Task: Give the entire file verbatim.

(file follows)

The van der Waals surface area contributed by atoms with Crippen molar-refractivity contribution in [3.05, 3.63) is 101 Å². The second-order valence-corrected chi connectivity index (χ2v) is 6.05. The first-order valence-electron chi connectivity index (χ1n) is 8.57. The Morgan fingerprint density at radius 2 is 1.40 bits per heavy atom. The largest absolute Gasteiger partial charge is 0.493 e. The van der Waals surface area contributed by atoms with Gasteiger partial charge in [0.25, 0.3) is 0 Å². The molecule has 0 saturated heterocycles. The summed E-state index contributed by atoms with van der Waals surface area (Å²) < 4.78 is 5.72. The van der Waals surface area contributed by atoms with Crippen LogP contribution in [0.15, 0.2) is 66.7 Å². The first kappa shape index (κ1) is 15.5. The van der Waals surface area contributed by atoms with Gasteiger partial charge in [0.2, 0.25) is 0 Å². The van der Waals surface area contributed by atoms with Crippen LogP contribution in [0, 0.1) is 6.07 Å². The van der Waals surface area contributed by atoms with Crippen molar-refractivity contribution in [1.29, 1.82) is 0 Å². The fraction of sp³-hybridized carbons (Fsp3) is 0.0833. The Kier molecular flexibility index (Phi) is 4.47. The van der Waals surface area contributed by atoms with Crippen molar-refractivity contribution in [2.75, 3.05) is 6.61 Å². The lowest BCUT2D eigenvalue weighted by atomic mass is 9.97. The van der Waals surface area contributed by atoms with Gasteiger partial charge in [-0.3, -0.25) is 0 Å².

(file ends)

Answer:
The van der Waals surface area contributed by atoms with Crippen molar-refractivity contribution in [3.05, 3.63) is 101 Å². The second-order valence-corrected chi connectivity index (χ2v) is 6.05. The first-order valence-electron chi connectivity index (χ1n) is 8.57. The Morgan fingerprint density at radius 2 is 1.40 bits per heavy atom. The largest absolute Gasteiger partial charge is 0.493 e. The van der Waals surface area contributed by atoms with Gasteiger partial charge in [0.25, 0.3) is 0 Å². The molecule has 0 saturated heterocycles. The summed E-state index contributed by atoms with van der Waals surface area (Å²) < 4.78 is 5.72. The van der Waals surface area contributed by atoms with Crippen LogP contribution in [0.15, 0.2) is 66.7 Å². The first kappa shape index (κ1) is 15.5. The van der Waals surface area contributed by atoms with Gasteiger partial charge in [0.2, 0.25) is 0 Å². The van der Waals surface area contributed by atoms with Crippen LogP contribution in [0, 0.1) is 6.07 Å². The van der Waals surface area contributed by atoms with Crippen molar-refractivity contribution in [1.29, 1.82) is 0 Å². The fraction of sp³-hybridized carbons (Fsp3) is 0.0833. The Kier molecular flexibility index (Phi) is 4.47. The van der Waals surface area contributed by atoms with Crippen molar-refractivity contribution in [2.75, 3.05) is 6.61 Å². The lowest BCUT2D eigenvalue weighted by atomic mass is 9.97. The van der Waals surface area contributed by atoms with Gasteiger partial charge in [-0.3, -0.25) is 0 Å².